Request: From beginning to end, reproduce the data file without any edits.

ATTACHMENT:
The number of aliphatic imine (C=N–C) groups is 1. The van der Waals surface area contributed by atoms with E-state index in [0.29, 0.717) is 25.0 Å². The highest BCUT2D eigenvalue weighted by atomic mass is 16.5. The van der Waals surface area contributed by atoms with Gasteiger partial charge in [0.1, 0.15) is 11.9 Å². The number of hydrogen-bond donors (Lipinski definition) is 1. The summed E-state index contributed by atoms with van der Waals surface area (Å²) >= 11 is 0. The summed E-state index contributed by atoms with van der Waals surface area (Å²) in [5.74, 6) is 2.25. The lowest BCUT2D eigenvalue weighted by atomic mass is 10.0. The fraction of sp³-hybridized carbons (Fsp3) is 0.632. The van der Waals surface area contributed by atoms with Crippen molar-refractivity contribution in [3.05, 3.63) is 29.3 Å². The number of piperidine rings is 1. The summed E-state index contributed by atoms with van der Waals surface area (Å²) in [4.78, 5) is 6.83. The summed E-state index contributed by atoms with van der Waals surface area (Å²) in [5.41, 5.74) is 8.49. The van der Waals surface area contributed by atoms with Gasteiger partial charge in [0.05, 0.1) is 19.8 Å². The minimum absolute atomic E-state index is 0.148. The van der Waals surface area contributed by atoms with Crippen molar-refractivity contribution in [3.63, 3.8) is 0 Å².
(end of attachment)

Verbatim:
The number of aliphatic imine (C=N–C) groups is 1. The van der Waals surface area contributed by atoms with E-state index in [0.29, 0.717) is 25.0 Å². The highest BCUT2D eigenvalue weighted by atomic mass is 16.5. The van der Waals surface area contributed by atoms with Gasteiger partial charge in [0.1, 0.15) is 11.9 Å². The number of hydrogen-bond donors (Lipinski definition) is 1. The summed E-state index contributed by atoms with van der Waals surface area (Å²) >= 11 is 0. The summed E-state index contributed by atoms with van der Waals surface area (Å²) in [5.74, 6) is 2.25. The lowest BCUT2D eigenvalue weighted by atomic mass is 10.0. The fraction of sp³-hybridized carbons (Fsp3) is 0.632. The van der Waals surface area contributed by atoms with Crippen molar-refractivity contribution in [3.05, 3.63) is 29.3 Å². The number of piperidine rings is 1. The summed E-state index contributed by atoms with van der Waals surface area (Å²) in [4.78, 5) is 6.83. The summed E-state index contributed by atoms with van der Waals surface area (Å²) in [5.41, 5.74) is 8.49. The van der Waals surface area contributed by atoms with Gasteiger partial charge in [0.05, 0.1) is 19.8 Å². The minimum absolute atomic E-state index is 0.148. The van der Waals surface area contributed by atoms with Crippen molar-refractivity contribution in [3.63, 3.8) is 0 Å².